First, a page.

In November 2012, three years ago this month, Massachusetts passed the medical malpractice notice statute, M. G. L. c. 231, § 60L. On its face, the statute was intended to reduce the number of medical malpractice actions brought by encouraging openness by health care providers and early resolution between plaintiffs and defendants of substantiated claims. However, in our experience, the notice statute has not resulted in the transparency or openness by health care providers in responding to these claims expected by the statute and has further demonstrated the need for plaintiffs to retain experienced attorneys in this specialty of medical malpractice litigation.

“The medical malpractice notice statute has created additional requirements for plaintiffs in the practice of medical malpractice in Massachusetts, including the disclosure of significant information and expert opinions before filing a lawsuit. This statute further demonstrates the need to have potential medical malpractice cases evaluated and pursued by attorneys experienced in this complex area of law as early as possible.”

Richard Paterniti, Partner

The Medical Malpractice Notice Statute

The statute contemplates detailed disclosures from both parties to promote a more open discussion regarding the claim in order to resolve cases before litigation or even prevent such claims from being filed. The medical malpractice notice statute requires that plaintiffs provide notice of a potential claim against a healthcare provider at least 182 days before filing a lawsuit, unless the statute of limitations is less than six months away. The statute also requires that the plaintiff provide:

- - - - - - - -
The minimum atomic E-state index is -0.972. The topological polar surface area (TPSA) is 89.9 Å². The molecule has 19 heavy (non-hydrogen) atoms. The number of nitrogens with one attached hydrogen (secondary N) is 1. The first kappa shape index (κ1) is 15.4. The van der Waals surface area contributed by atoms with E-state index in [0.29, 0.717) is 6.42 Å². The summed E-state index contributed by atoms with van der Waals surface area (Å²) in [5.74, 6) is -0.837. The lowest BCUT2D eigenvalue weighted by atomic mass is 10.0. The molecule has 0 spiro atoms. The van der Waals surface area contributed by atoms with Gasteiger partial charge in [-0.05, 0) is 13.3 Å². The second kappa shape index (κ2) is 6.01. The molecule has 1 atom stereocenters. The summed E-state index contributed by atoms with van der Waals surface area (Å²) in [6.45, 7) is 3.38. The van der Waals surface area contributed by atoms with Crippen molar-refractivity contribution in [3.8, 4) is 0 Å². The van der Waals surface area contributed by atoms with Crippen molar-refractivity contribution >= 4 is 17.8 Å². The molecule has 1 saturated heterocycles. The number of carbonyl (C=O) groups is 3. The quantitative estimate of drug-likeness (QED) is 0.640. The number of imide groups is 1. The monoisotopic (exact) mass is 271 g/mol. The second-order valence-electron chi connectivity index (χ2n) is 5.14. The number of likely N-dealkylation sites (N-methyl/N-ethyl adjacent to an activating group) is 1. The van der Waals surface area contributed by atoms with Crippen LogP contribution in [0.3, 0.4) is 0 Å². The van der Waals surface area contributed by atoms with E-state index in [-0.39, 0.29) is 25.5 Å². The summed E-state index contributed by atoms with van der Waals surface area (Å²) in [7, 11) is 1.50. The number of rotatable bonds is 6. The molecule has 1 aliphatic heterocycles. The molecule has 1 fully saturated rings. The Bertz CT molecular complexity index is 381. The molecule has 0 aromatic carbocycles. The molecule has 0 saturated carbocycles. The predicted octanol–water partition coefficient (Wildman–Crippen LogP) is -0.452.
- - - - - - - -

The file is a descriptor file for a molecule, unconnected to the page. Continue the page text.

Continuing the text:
1. the factual basis for the claim;
  2. the applicable standard of care alleged;
  3. the manner in which the standard of care was breached by the health care provider;
  4. the alleged action that should have been taken to achieve compliance with the standard of care;
  5. the manner in which the breach of the standard was the proximate cause of the injury suffered;
  6. the names of all health care providers against whom the plaintiff intends to bring the claim or lawsuit; and
  7. that the plaintiff produce all relevant medical records.

The defendant is required to respond to the notice within 150 days with a statement similar to the plaintiff’s which includes:

  1. the factual basis of the defense;
  2. the applicable standard of care;
  3. the manner with which this standard of care was or was not complied; and
  4. the manner in which the health care provider’s conduct was or was not the proximate cause of the alleged injury.

Lessons Learned for Plaintiffs

As a firm that focuses on complex medical malpractice, we have navigated plaintiff cases under this statute for the last three years. What we have learned during this time has been critical to helping our clients successfully pursue their claims expeditiously:

  • Do not delay: The notice statute requires the disclosure of expert opinions. Therefore, expert physicians or nurses must be consulted immediately in order to comply with the disclosures in this notice. Our firm works closely with experts in all fields of medicine which allows us to review claims and provide the required disclosures more quickly and accurately.